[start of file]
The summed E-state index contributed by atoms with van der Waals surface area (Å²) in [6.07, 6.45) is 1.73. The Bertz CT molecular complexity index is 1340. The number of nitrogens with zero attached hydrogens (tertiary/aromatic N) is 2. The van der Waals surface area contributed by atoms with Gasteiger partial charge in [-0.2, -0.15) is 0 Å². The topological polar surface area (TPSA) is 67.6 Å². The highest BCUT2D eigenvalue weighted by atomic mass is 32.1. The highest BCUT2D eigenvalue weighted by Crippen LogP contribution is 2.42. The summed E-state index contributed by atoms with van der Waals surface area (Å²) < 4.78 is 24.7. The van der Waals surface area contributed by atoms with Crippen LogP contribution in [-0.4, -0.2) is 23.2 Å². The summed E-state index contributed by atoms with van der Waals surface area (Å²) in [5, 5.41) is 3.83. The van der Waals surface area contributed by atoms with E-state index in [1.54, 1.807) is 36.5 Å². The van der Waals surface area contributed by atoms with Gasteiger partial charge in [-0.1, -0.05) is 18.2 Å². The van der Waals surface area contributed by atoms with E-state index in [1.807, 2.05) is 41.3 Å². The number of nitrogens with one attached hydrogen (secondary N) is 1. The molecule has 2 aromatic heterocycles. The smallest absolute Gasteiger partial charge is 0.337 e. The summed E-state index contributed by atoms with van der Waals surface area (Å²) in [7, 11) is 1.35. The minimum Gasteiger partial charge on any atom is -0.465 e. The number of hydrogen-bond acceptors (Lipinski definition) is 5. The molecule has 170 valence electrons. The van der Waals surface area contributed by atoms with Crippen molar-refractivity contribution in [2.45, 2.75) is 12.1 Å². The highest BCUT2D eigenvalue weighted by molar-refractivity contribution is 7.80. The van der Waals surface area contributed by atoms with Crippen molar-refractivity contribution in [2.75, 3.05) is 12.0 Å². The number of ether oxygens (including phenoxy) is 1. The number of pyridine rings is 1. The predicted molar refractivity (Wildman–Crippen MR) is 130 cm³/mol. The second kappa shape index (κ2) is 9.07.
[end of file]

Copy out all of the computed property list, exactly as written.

The summed E-state index contributed by atoms with van der Waals surface area (Å²) in [6.07, 6.45) is 1.73. The Bertz CT molecular complexity index is 1340. The number of nitrogens with zero attached hydrogens (tertiary/aromatic N) is 2. The van der Waals surface area contributed by atoms with Gasteiger partial charge in [-0.2, -0.15) is 0 Å². The topological polar surface area (TPSA) is 67.6 Å². The highest BCUT2D eigenvalue weighted by atomic mass is 32.1. The highest BCUT2D eigenvalue weighted by Crippen LogP contribution is 2.42. The summed E-state index contributed by atoms with van der Waals surface area (Å²) < 4.78 is 24.7. The van der Waals surface area contributed by atoms with Crippen LogP contribution in [-0.4, -0.2) is 23.2 Å². The summed E-state index contributed by atoms with van der Waals surface area (Å²) in [5, 5.41) is 3.83. The van der Waals surface area contributed by atoms with E-state index in [1.54, 1.807) is 36.5 Å². The van der Waals surface area contributed by atoms with Gasteiger partial charge in [-0.1, -0.05) is 18.2 Å². The van der Waals surface area contributed by atoms with E-state index in [1.807, 2.05) is 41.3 Å². The number of nitrogens with one attached hydrogen (secondary N) is 1. The molecule has 2 aromatic heterocycles. The smallest absolute Gasteiger partial charge is 0.337 e. The summed E-state index contributed by atoms with van der Waals surface area (Å²) in [7, 11) is 1.35. The minimum Gasteiger partial charge on any atom is -0.465 e. The number of hydrogen-bond acceptors (Lipinski definition) is 5. The molecule has 170 valence electrons. The van der Waals surface area contributed by atoms with Crippen molar-refractivity contribution in [2.45, 2.75) is 12.1 Å². The highest BCUT2D eigenvalue weighted by molar-refractivity contribution is 7.80. The van der Waals surface area contributed by atoms with Crippen molar-refractivity contribution in [2.75, 3.05) is 12.0 Å². The number of ether oxygens (including phenoxy) is 1. The number of pyridine rings is 1. The predicted molar refractivity (Wildman–Crippen MR) is 130 cm³/mol. The second kappa shape index (κ2) is 9.07.